I always thought this was "Actual Image". I'm sure that's what they called it in my physics class in 1981.
From the picture, it seems that the real image will be distorted in the axial direction. Is that correct? —Preceding unsigned comment added by BenFrantzDale (talk • contribs) 02:37, 10 November 2007 (UTC)
Mirage Example is Wrong
I want to clarify before changing anything, but the Mirage is not a straigtforward example of a real image. A concave mirror forms a real image when the object is to the left of the focal point on the optical axis, and a virtual image when it is to the right (the distance from the object to the mirror is less than the the focal distance of the mirror). See the Wikipeida article on virtual images for an explanation. The Mirage operates in both regimes. The focal point of the mirror is actually beyond the case of the toy. This can easily be verified by moving a finger away from the bottom half of the Mirage and noting the point at which the image inverts. Actually the top mirror is forming a virtual image, and the bottom mirror is forming a real image of the virtual image, which is how it creates the illusion of the object floating above the case of the toy. — Preceding unsigned comment added by 18.104.22.168 (talk) 12:42, 10 June 2011 (UTC)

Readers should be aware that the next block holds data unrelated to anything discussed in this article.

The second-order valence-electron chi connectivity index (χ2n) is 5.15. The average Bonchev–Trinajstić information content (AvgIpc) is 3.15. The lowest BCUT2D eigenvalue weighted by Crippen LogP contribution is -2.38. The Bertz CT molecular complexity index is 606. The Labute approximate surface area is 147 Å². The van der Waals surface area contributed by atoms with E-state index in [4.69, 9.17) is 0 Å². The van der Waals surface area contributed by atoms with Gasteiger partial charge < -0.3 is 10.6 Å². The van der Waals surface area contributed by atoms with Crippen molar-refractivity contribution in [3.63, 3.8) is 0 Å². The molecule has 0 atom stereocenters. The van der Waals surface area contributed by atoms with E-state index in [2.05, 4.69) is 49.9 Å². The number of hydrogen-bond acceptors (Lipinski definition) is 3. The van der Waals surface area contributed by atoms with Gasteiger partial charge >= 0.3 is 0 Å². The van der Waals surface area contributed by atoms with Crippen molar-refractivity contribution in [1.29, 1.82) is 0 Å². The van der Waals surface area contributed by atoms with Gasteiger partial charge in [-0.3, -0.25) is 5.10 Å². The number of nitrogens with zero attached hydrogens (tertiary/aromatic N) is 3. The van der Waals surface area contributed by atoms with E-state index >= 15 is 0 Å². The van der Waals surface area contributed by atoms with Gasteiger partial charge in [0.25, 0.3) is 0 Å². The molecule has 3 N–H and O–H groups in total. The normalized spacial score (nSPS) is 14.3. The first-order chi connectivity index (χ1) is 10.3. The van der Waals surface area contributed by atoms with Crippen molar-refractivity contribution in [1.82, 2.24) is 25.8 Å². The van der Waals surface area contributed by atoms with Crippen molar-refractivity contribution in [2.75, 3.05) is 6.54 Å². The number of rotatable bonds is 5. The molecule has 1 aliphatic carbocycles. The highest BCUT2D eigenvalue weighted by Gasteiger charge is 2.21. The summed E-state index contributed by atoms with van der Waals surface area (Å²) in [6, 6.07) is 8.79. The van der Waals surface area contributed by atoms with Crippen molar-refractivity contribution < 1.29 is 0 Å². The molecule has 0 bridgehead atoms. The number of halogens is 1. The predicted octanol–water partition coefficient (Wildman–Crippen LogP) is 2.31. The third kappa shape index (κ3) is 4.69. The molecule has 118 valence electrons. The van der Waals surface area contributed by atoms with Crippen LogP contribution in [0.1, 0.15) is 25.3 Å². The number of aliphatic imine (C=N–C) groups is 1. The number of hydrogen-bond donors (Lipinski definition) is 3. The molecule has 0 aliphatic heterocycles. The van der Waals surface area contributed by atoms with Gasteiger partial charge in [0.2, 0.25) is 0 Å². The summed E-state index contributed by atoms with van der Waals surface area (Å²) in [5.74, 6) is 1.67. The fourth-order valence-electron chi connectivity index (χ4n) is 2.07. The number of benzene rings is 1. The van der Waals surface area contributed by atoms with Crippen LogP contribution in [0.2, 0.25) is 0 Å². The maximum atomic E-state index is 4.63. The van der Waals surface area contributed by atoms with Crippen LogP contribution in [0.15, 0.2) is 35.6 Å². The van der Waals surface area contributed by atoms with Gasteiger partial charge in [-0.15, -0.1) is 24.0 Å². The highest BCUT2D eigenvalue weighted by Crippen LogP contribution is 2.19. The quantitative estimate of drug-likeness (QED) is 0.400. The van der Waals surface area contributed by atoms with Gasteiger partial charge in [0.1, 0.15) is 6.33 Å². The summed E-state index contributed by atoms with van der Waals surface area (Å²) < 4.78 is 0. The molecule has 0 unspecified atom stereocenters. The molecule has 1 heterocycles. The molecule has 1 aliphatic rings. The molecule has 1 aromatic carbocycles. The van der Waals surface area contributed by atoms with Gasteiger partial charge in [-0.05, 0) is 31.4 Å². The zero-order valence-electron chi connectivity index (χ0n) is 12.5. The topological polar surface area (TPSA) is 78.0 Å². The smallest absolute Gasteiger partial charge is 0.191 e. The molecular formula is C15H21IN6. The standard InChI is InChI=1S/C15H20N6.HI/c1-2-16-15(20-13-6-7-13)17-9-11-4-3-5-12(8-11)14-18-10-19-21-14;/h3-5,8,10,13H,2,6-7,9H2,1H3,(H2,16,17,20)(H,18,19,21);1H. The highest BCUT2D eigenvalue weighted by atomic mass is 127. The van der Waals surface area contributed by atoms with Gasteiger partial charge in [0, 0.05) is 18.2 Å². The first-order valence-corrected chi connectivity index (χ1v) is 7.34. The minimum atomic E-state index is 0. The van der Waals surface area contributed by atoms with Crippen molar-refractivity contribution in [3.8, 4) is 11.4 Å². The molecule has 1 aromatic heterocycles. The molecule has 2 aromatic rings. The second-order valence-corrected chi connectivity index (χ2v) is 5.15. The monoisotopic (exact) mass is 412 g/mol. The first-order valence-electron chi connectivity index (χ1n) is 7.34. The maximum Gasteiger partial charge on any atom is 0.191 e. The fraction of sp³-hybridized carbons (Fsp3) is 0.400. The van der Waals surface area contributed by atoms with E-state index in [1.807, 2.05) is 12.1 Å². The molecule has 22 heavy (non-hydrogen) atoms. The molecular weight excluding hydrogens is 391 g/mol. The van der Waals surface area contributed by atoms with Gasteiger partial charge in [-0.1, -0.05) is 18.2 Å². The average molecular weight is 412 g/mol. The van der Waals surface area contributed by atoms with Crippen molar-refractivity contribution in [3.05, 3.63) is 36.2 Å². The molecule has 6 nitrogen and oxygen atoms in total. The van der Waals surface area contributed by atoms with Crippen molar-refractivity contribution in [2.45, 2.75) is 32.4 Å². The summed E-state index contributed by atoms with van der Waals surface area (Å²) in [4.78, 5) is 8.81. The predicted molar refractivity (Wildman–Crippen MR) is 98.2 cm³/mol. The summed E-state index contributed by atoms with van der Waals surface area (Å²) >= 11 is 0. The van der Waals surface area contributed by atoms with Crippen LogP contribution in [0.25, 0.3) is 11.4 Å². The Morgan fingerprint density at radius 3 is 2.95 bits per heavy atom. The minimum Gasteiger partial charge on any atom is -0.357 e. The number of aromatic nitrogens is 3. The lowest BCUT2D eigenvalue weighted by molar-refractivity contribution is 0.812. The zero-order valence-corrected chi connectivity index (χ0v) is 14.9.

Not only is it not a clear demonstration of the page topic, but it appears to be a sales pitch. The external link leads to a purchase page! — Preceding unsigned comment added by 22.214.171.124 (talk) 15:50, 22 January 2012 (UTC)